‘We Alaskans’ are ornery and like same and different on our own terms. Yes, Mishler’s photos about shoveling snow or vegging-out on a neighbor’s stoop are comforting. Discovery is finding uniqueness when we feel ‘comfortable.’ According to a recent essay in the New York Times by the Nobel Prize winner Eric Kandel, “insight into another begins with understanding of oneself.” He continued, “art is incomplete without the perceptual and emotional involvement of the viewer.” I decided to find my Alaska in Mishler’s show. It didn’t matter if this exhibition had sameness, it reflected my life. Here are examples (either from the exhibition or Mishler’s book) that move into the aesthetic unique:
Mishler’s woman with a bucket and trowel is the epitome of an Alaska woman. She is wearing trendy eyewear and comfortable work clothes. Perhaps she came from Louisville, as announced by her logoed t-shirt. Maybe she found the worn top at a thrift store. It doesn’t matter if this woman is professional or a do-it-your-selfer, she exudes confidence. In the seventies and eighties I spent hours putting ‘band aids’ on our Hillside cabin in need of constant nailing and painting, all we could afford after Dave finished law school.
Mishler’s young boys pose in front of a cabin. They could be weekenders at a vacation retreat or year-round Bush inhabitants. Judging from their muddy boots, they play outdoors frequently. The little boy appears to be wearing oversized clothing that once belonged to the bigger child. What a pleasure to observe the older youth whittling instead of playing with electronic toys. The adult clothing at the right stands in for the missing parents. Adult supervision is felt, even though these two appear independent for their years, proud Alaskans as noted by the smaller child’s suspenders. In the late seventies, Dave and I dragged lumber in our International to Beaver Lake where we built a cabin. We learned carpentry by reading books from the Book Cache while our children complained of boredom, mosquitos and having to use a porta-potty. We sold the place when the first of our five began college as we needed them to get summer jobs in Anchorage.
An African-American is driving a vintage automobile, built at a time when life wasn’t so kind to those of color. Here, children ride in the back seat by choice. In spite of history, this gentleman remains loyal to America, flying the stars and stripes out his refurbished car, another symbol of postwar white America. He proudly wears an Obama baseball cap, slightly cocked. Most of the country thinks Alaskans all vote Republican; if you live here you know better. I like the contrasting textures. The automobile’s chrome opposes the clapboards and lattice-work at the top of the picture plane becoming a landscape. The man’s plaid shirt and his expression soften the composition.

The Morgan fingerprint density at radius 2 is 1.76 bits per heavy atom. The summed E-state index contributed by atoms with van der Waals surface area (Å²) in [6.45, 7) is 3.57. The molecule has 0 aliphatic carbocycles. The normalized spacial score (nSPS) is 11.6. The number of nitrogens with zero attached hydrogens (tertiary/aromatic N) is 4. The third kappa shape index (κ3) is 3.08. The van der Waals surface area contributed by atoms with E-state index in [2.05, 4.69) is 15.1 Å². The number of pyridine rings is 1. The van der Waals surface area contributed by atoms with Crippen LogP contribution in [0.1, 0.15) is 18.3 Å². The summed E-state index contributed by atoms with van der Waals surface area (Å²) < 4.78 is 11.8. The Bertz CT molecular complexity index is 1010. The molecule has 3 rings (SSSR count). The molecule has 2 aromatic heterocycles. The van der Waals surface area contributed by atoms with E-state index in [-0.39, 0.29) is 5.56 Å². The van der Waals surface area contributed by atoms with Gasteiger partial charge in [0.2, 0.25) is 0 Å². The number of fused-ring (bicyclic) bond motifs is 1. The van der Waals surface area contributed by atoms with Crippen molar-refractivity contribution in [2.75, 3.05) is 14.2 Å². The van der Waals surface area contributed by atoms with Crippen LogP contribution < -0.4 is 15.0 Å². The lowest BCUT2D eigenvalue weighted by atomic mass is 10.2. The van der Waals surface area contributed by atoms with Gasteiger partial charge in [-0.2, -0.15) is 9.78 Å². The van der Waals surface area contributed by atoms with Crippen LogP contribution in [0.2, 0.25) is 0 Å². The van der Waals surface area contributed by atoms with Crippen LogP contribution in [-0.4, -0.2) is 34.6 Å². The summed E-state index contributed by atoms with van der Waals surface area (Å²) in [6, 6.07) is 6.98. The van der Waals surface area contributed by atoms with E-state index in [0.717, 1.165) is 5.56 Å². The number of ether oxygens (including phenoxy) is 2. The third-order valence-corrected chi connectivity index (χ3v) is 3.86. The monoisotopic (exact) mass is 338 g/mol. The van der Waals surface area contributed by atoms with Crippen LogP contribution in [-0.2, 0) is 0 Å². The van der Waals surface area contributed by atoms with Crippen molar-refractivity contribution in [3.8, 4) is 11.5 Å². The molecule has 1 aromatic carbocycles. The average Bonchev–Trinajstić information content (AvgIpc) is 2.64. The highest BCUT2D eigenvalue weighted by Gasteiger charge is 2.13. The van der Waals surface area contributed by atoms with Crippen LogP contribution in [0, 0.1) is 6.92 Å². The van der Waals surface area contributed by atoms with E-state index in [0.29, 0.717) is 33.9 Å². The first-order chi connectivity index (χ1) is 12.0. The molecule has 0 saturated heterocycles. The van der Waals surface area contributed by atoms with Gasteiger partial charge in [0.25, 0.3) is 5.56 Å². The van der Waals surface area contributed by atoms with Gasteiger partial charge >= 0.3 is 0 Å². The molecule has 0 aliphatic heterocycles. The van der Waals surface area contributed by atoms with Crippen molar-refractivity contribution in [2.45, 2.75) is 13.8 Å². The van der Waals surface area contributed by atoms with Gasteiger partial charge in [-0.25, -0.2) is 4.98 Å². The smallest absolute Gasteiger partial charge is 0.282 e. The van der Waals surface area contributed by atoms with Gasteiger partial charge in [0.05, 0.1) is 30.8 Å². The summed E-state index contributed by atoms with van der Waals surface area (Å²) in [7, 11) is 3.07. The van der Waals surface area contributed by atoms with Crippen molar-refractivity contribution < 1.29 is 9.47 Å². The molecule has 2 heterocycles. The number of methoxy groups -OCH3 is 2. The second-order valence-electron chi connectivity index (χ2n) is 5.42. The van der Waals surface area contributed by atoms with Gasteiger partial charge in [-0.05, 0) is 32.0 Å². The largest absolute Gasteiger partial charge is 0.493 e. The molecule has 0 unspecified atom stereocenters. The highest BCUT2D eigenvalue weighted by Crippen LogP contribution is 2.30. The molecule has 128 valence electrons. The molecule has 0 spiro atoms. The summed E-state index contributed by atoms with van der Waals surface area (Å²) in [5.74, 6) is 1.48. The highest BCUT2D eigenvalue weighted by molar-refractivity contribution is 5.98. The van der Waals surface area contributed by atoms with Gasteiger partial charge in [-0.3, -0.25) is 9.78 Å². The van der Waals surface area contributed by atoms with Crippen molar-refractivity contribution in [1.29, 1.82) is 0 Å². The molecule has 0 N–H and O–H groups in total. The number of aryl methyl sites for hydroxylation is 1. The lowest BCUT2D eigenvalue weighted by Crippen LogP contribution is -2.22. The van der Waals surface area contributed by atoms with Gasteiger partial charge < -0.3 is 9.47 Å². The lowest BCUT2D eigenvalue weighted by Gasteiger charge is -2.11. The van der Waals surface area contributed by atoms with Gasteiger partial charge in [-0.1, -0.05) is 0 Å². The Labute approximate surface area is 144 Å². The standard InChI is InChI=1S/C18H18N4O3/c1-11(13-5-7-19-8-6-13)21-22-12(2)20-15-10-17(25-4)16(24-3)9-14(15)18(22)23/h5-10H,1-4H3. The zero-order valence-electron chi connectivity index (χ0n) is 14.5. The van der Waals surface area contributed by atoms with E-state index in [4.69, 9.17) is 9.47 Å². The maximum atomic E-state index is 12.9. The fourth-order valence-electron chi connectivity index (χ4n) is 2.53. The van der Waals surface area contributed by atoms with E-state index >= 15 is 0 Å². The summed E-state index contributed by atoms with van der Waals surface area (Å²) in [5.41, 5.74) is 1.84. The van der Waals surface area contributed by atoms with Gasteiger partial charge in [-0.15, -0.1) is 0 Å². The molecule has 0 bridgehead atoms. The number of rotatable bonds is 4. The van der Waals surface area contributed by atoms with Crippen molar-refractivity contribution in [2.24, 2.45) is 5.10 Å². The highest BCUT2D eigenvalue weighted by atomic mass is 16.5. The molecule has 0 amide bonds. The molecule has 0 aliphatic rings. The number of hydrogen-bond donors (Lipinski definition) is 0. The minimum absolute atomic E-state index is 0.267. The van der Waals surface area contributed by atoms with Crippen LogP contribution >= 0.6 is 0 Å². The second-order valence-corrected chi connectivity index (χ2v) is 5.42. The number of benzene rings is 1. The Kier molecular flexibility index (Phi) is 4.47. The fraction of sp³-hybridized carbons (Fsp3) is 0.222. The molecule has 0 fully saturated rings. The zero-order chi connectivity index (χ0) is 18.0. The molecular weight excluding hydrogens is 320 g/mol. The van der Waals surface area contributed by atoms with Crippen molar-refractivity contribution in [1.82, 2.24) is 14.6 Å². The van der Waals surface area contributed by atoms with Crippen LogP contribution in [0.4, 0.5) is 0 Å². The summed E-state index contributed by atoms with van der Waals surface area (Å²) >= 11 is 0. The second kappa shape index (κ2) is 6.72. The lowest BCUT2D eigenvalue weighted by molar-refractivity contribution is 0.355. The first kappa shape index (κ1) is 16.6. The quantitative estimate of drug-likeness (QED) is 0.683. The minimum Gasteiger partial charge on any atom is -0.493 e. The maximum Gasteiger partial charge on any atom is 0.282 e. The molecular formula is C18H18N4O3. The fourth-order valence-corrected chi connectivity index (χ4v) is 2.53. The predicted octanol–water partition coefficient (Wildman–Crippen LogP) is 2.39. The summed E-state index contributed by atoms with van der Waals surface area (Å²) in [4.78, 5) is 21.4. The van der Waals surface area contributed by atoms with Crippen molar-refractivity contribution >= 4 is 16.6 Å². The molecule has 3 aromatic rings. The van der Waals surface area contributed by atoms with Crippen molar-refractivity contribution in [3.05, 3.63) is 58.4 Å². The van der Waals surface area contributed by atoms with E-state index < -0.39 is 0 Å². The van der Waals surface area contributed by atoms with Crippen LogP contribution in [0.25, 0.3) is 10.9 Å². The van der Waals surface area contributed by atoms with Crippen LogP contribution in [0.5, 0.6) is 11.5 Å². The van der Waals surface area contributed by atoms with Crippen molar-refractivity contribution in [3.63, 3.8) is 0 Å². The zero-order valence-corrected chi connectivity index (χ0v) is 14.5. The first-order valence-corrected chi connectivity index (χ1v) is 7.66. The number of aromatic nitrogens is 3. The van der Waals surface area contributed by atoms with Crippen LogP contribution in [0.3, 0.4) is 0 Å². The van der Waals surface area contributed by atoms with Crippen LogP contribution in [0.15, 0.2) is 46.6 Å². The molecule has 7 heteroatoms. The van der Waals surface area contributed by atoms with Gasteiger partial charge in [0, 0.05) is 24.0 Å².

I am probably the only person on my street who doesn’t own a gun. We live in a state and a country that loves guns but can’t figure out how to control them. Mishler’s gun piece is a magnificent set of ironies. Cold steel phallically lines up on the right side of the photo, contrasting with the artful neon gun, upper left. The gentleman who is hugging a hi-tech gun embodies softness: a very washed plaid shirt, his wrinkled skin and walrus mustache. His baseball cap pulls viewers into the center of the picture, keeping them from optically heading out upper left, into the nondescript parking lot on a cold morning. His kind grandfatherly expression presents puzzles when looking at all the killing machines he surrounds.
A woman under a beauty shop hair dryer could be anywhere USA. The slick, dated tile flooring contrasts with the rough textured abstract print above her head. Her accessories are in good condition but aren’t designer labeled. She is reading a typical waiting room gossip rag that shows a mansion contrasting with some cartoonish insert, giving Mishler’s photograph a Pop Art feel. Similarly, the painter, James Rosenquist used the bonnet hairdryer to heighten awareness of post-war technology. Textures abound as tubular steel chair arms contrast with fluid synthetics of the salon apron and the flesh of her bare limbs. The plugged in cord on the left keeps viewers focused while Mishler reminds us that life in Alaska keeps flowing daily as electrical current.
Come discover what effect Mishler’s virtual people have on the real folks who peruse the museum and find your Alaskan self. Portrait Alaska (through September 28) has informative wall tagging and you may be surprised to come upon a friend. The companion book Portrait Alaska is available at the Museum bookstore. Eric Kandel’s article is available here.